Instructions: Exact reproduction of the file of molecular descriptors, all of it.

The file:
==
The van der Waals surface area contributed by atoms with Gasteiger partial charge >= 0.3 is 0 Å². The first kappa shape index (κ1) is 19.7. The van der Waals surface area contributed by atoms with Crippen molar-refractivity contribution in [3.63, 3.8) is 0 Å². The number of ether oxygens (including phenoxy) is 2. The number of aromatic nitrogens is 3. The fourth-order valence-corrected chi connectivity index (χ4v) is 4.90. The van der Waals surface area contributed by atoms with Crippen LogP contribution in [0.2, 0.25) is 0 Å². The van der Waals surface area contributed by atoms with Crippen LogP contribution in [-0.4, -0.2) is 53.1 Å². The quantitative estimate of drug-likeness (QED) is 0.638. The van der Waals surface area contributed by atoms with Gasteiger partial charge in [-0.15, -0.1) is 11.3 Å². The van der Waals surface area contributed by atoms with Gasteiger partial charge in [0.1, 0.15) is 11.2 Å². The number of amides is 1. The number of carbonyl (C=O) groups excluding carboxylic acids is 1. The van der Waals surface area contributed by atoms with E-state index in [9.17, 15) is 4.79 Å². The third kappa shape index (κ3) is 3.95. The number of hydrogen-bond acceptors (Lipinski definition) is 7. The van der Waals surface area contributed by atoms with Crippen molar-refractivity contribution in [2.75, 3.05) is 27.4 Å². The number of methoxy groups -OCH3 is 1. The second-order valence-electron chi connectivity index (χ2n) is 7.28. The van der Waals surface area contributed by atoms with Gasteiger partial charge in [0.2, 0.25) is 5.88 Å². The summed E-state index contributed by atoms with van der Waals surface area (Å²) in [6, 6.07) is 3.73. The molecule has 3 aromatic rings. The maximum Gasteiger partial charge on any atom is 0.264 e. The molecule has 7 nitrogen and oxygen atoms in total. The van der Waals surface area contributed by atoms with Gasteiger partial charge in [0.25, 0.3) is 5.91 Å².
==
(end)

The van der Waals surface area contributed by atoms with Gasteiger partial charge >= 0.3 is 0 Å². The first kappa shape index (κ1) is 19.7. The van der Waals surface area contributed by atoms with Crippen molar-refractivity contribution in [3.63, 3.8) is 0 Å². The number of ether oxygens (including phenoxy) is 2. The number of aromatic nitrogens is 3. The fourth-order valence-corrected chi connectivity index (χ4v) is 4.90. The van der Waals surface area contributed by atoms with Crippen LogP contribution in [0.2, 0.25) is 0 Å². The van der Waals surface area contributed by atoms with Crippen LogP contribution in [-0.4, -0.2) is 53.1 Å². The quantitative estimate of drug-likeness (QED) is 0.638. The van der Waals surface area contributed by atoms with Gasteiger partial charge in [-0.15, -0.1) is 11.3 Å². The van der Waals surface area contributed by atoms with Gasteiger partial charge in [0.1, 0.15) is 11.2 Å². The number of amides is 1. The number of carbonyl (C=O) groups excluding carboxylic acids is 1. The van der Waals surface area contributed by atoms with E-state index in [9.17, 15) is 4.79 Å². The third kappa shape index (κ3) is 3.95. The number of hydrogen-bond acceptors (Lipinski definition) is 7. The van der Waals surface area contributed by atoms with Crippen molar-refractivity contribution in [2.75, 3.05) is 27.4 Å². The number of methoxy groups -OCH3 is 1. The second-order valence-electron chi connectivity index (χ2n) is 7.28. The van der Waals surface area contributed by atoms with Gasteiger partial charge in [0.2, 0.25) is 5.88 Å². The summed E-state index contributed by atoms with van der Waals surface area (Å²) in [6, 6.07) is 3.73. The molecule has 3 aromatic rings. The maximum Gasteiger partial charge on any atom is 0.264 e. The molecule has 7 nitrogen and oxygen atoms in total. The van der Waals surface area contributed by atoms with Gasteiger partial charge in [0.25, 0.3) is 5.91 Å².